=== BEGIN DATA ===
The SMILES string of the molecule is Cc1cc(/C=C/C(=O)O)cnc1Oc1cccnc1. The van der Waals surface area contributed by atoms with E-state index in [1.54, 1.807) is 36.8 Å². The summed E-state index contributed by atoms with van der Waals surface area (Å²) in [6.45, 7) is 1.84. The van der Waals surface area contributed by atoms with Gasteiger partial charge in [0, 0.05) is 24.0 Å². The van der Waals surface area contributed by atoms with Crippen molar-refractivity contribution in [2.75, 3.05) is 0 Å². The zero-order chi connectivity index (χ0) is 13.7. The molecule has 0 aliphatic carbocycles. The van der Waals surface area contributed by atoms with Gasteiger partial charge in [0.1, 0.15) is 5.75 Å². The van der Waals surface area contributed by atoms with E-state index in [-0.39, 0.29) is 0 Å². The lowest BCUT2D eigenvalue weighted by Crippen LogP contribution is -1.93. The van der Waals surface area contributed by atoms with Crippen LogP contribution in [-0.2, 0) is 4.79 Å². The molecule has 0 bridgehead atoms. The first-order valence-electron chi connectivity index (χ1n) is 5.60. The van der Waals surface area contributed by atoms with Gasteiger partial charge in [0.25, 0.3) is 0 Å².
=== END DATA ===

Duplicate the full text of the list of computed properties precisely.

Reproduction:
The SMILES string of the molecule is Cc1cc(/C=C/C(=O)O)cnc1Oc1cccnc1. The van der Waals surface area contributed by atoms with E-state index in [1.54, 1.807) is 36.8 Å². The summed E-state index contributed by atoms with van der Waals surface area (Å²) in [6.45, 7) is 1.84. The van der Waals surface area contributed by atoms with Gasteiger partial charge in [0, 0.05) is 24.0 Å². The van der Waals surface area contributed by atoms with Crippen molar-refractivity contribution in [2.75, 3.05) is 0 Å². The zero-order chi connectivity index (χ0) is 13.7. The molecule has 0 aliphatic carbocycles. The van der Waals surface area contributed by atoms with Gasteiger partial charge in [0.1, 0.15) is 5.75 Å². The van der Waals surface area contributed by atoms with E-state index in [-0.39, 0.29) is 0 Å². The lowest BCUT2D eigenvalue weighted by Crippen LogP contribution is -1.93. The van der Waals surface area contributed by atoms with Crippen LogP contribution in [-0.2, 0) is 4.79 Å². The molecule has 0 bridgehead atoms. The first-order valence-electron chi connectivity index (χ1n) is 5.60. The van der Waals surface area contributed by atoms with Gasteiger partial charge in [0.25, 0.3) is 0 Å².